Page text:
kelsey-portraitWelcome to our first e-newsletter! Many of you have probably read my bio on our website about what it was like for me growing up with Tourette’s, while others are checking us out for the first time. Well, I want to take this time to not bore you with repeating myself over and over, but give you something interesting to read each quarter. Whether it’s tips on how to interact with someone who has TS, tips in general (I love helping others), advice, or just stories about me, I want this to be worth your while! SO… let’s dive in…peppermint-candy-gerd-400x400

I’m going to be honest with you… growing up with TS felt like the end of my world. Most times I tried to candy coat it. How I felt, what was going on. And to be honest, that’s why I blocked out most of my younger years because it was just too confusing and painful of a time. Not just for me, but for my family as well. It was rough. Anger, depression. These were the things I was dealing with. “Why did I have to roll my eyes 20 times in 5 minutes?!!” “OWWW! That hurts!!” “What is wrong with me?” “Ugh. I’m so weird. People probably think I’m weird too. I’m going to try to be as inconspicuous as possible.” “Don’t look at the teacher when she is asking for an answer. Don’t raise your hand.” “Please please don’t call on me!” “Crap. She called on me. Oh my gosh.. oh my gosh… I don’t know this answer… what am I going to do?! Stop freaking out, Kelsey! You’re so stupid!” “Just say something!”

Yes, school was rough. Even tougher because I was so hard on myself. And when I did something wrong… I felt terrible! I put so much pressure on myself… but for what?  I had to be perfect. I had to control everything else around me because I couldn’t control the one thing in my life that made me crazy. That one thing I didn’t quite undetissues-1000849_960_720rstand. That one LABEL that will forever be attached to my name (and literally, now attached to my name forever- but for a good cause of course!!)… it was so rough. Some days I couldn’t even handle myself. I didn’t understand why I lashed out at my brother (not the typical brother/sister relationship known), why was I so “weird” as everyone called me (because I was extra bubbly and sniffed my nose constantly?) Did I need a tissue? Nope! I was just ticcing. I tried to explain to my friends… but how could I give a clear answer when I, myself hadn’t a clue what Tourette’s really was? Middle school was the toughest. Hormones, fitting in… life was ROUGH.

Flash forward to college… I’d say senior year of college, I remember vividly… I was at a workshop in the ballroom in Sugden Hall @ FGCU (GO EAGLES!!) and it was a diversity workshop. We were sitting in groups and going around the circle explaining how we were each different in the aspects of religion, race, beliefs, family life, social statuses, and things that made us special. Well, it was my turn to speak and I decided I wanted to tell the whole group, complete strangers about my Tourette’s!!! But why?? I still didn’t understand completely. I was learning for sure all of what I did and why, but why now? Why with these people?? I had told my closest of friends but not random strangers. It was so freeing. As all eyes were on me, I spoke. I spoke about my TS and how I hadn’t really understunique-selling-propositionood what it was. How I blocked out parts of my childhood because I didn’t want to remember. How I didn’t like myself because of my TS. But how I was starting to accept myself for who I was and my Tourette’s. That day. That day I decided it was OK. That I was OK! I was different, yes, but I was unique and God had made me this way for a reason. I believe that God doesn’t give you a situation you can’t handle, and look at me now! How am I handling my Tourette’s?? By working at a summer camp for kids with Tourette’s. By starting a NON-PROFIT with my mother! To help students go to college to pursue their dreams of graduating and living the life they deserve! Because I am a person too. I have feelings. And yes, I may be “weird” at times, but hey. I dig it! And that’s the only thing that matters. How I feel about me.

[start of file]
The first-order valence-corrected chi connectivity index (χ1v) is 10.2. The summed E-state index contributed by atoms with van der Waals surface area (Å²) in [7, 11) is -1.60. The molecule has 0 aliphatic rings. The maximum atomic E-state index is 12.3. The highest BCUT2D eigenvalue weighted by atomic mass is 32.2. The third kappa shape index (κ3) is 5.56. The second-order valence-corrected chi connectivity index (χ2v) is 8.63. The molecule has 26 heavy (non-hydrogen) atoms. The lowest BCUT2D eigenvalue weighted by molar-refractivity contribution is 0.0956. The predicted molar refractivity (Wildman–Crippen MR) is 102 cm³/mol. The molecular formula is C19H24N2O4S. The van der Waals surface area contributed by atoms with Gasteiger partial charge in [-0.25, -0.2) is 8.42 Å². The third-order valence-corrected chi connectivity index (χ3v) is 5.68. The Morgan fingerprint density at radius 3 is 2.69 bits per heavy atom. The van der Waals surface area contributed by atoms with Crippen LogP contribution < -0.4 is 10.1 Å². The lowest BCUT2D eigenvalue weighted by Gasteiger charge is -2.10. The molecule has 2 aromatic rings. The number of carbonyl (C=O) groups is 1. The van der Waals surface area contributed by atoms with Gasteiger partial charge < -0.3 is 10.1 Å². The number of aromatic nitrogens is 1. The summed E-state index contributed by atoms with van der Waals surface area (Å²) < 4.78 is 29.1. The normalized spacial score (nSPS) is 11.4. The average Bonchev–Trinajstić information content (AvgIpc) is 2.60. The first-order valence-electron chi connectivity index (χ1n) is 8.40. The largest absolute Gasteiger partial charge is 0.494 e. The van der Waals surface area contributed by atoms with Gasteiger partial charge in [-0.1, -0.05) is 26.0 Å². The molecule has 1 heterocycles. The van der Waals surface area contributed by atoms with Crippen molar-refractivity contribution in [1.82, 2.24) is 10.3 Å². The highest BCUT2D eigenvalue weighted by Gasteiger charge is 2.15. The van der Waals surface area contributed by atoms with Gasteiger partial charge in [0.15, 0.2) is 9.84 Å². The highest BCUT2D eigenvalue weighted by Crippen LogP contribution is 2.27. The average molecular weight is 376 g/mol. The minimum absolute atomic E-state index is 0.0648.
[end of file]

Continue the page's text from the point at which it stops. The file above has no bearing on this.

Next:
So to those of you who are reading this who have Tourette’s… I’m here to tell you that it’s OK. You’re going to survive. Will it be challenging? Yes, most likely. Luckily for me, I have a pretty mild case of TS, but being at camp around those beautiful souls who do have coprolalia (the “cursing” tic) or those who screech, holler, chirp, grunt, or cough every fivelive seconds (yes, personal experience, and ouch does that hurt the throat!!) you will survive. Don’t block those moments out. LIVE them. Take full-advantage of the opportunity of the life you were given, and number one, do more research on Tourette’s. Take notes on yourself (as weird as it sounds). Why do I do this? Or ohhh, that’s why I do that!! You will learn to understand yourself better and come to accept yourself and your tics.

For those of you who do not have TS and are stopping by, thank you for reading my rant. My story. Part of my life. It means so much to me. If there’s any piece of advice I could give you, whether you know no-one with TS or you do know someone, don’t call them weird. Don’t put them down, but also, don’t baby them. We’re not stupid, we just tic. And please, no rude stares either… if you think our Tourette’s is bothering you, just think of how we feel dealing with it on a daily basis! Awareness and education are two big keys here. So get out there, spread the love and knowledge and have an AWESOME day!!

— Kelsey Diamantis

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